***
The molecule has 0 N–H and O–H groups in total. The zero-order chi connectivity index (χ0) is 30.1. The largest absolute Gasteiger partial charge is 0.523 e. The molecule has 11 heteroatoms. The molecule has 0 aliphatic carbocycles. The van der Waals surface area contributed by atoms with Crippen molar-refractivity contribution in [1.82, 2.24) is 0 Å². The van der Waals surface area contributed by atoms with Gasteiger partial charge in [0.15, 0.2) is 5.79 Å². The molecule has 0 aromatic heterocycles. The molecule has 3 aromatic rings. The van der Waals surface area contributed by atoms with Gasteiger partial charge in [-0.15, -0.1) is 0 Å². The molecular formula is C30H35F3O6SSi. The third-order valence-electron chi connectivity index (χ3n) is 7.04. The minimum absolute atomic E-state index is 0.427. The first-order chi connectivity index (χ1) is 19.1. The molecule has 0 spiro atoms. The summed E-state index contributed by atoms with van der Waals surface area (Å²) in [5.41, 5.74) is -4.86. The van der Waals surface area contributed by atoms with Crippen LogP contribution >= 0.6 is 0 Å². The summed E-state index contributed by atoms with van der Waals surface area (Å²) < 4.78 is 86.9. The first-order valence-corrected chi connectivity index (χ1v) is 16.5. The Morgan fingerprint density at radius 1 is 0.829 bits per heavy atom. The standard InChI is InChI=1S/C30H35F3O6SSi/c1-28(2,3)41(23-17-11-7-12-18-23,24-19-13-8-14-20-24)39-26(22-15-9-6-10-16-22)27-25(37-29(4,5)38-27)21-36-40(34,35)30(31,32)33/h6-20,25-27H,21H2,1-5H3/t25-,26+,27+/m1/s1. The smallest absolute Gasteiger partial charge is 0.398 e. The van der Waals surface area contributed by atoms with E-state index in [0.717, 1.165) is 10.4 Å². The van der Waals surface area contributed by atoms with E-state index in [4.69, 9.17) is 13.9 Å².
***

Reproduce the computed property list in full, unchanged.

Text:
The molecule has 0 N–H and O–H groups in total. The zero-order chi connectivity index (χ0) is 30.1. The largest absolute Gasteiger partial charge is 0.523 e. The molecule has 11 heteroatoms. The molecule has 0 aliphatic carbocycles. The van der Waals surface area contributed by atoms with Crippen molar-refractivity contribution in [1.82, 2.24) is 0 Å². The van der Waals surface area contributed by atoms with Gasteiger partial charge in [0.15, 0.2) is 5.79 Å². The molecule has 0 aromatic heterocycles. The molecule has 3 aromatic rings. The van der Waals surface area contributed by atoms with Gasteiger partial charge in [-0.15, -0.1) is 0 Å². The molecular formula is C30H35F3O6SSi. The third-order valence-electron chi connectivity index (χ3n) is 7.04. The minimum absolute atomic E-state index is 0.427. The first-order chi connectivity index (χ1) is 19.1. The molecule has 0 spiro atoms. The summed E-state index contributed by atoms with van der Waals surface area (Å²) in [5.41, 5.74) is -4.86. The van der Waals surface area contributed by atoms with Crippen LogP contribution >= 0.6 is 0 Å². The summed E-state index contributed by atoms with van der Waals surface area (Å²) < 4.78 is 86.9. The first-order valence-corrected chi connectivity index (χ1v) is 16.5. The Morgan fingerprint density at radius 1 is 0.829 bits per heavy atom. The standard InChI is InChI=1S/C30H35F3O6SSi/c1-28(2,3)41(23-17-11-7-12-18-23,24-19-13-8-14-20-24)39-26(22-15-9-6-10-16-22)27-25(37-29(4,5)38-27)21-36-40(34,35)30(31,32)33/h6-20,25-27H,21H2,1-5H3/t25-,26+,27+/m1/s1. The smallest absolute Gasteiger partial charge is 0.398 e. The van der Waals surface area contributed by atoms with E-state index in [0.717, 1.165) is 10.4 Å². The van der Waals surface area contributed by atoms with E-state index in [4.69, 9.17) is 13.9 Å².